Lara Spencer wanted to turn a negative into a positive.
Last week, the Good Morning America co-anchor came under fire for comments she made about Prince George taking ballet class at school. Last Thursday, she reported on the young royal's school curriculum and laughed along with some members of the audience and fellow anchor George Stephanopoulos when the topic of his dancing came up. "Oh, he looks so happy about the ballet class," she said as images of the 6-year-old showed on the screen. "Prince William says George absolutely loves ballet. I have news for you Prince William—We'll see how long that lasts."
After her comments spurred criticism online, Spencer issued an apology, writing on Instagram, "My sincere apologies for an insensitive comment I made in pop news yesterday. From ballet to anything one wants to explore in life, I say GO FOR IT. I fully believe we should all be free to pursue our passions. Go climb your mountain—and love every minute of it."
Returning to TV on Monday, the anchor reiterated her regret. "I screwed up. I did. The comment I made about dance was insensitive, it was stupid and I am deeply sorry," she said on-air.
However, the subject didn't end there. "I've spoken with several members of the dance community over the past few days, I have listened, I have learned about the bravery it takes for a young boy to pursue a career in dance and last night I sat down with three influential dancers who have lived it firsthand," she said, introducing a taped package featuring famous dancers Robbie Fairchild, Travis Wall and Fabrice Calmels.
"The fact that all of us are sitting here with you and you are brave enough to open up about something that may have come out not intentionally how you meant it, but it came out, the fact that you were able to be here and talk with us is really important because we are a community of love and in order for us to move forward, we have to move forward together," Fairchild, who is set to star in the film adaptation of Cats in December, told her.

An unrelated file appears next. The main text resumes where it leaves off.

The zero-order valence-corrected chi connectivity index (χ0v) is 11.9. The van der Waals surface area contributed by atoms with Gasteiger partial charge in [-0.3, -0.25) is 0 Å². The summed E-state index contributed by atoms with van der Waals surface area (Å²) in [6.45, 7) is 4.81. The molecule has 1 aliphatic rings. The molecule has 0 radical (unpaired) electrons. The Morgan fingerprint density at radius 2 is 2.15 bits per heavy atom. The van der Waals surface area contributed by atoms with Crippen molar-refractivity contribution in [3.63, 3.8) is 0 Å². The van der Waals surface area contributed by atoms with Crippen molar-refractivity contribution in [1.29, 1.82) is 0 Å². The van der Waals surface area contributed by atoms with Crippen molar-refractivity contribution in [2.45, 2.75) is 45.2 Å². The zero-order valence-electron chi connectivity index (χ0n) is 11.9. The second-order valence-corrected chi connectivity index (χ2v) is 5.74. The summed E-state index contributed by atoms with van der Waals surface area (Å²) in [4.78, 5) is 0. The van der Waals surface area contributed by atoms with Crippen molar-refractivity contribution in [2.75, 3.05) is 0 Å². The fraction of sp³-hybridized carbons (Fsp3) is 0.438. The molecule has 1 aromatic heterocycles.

"I want more boys to dance. We make such beautiful art and we create such beautiful moments in this world and I wish the world would dance more," Wall, choreographer of So You Think You Can Dance, told her of his message for the show.
"I just wish people would be open-minded and understand what others are doing," Calmels, a ballet dancer, said. "More empathy would be lovely. I teach young kids and boys—they just drop [out] because of the stigma, the social stigma around the form. Children should be entitled to experience things without being bullied."
After their discussion, Spencer thanked the men for the chance to talk. "For me, the lesson is that words hurt and it was not my intention, but it was insensitive and I thank you all for giving me the opportunity to apologize personally to you and for you guys coming in here to sit and talk to me and to educate me," she told them. "Again, I'm really sorry."
"Apology accepted," Fairchild told her.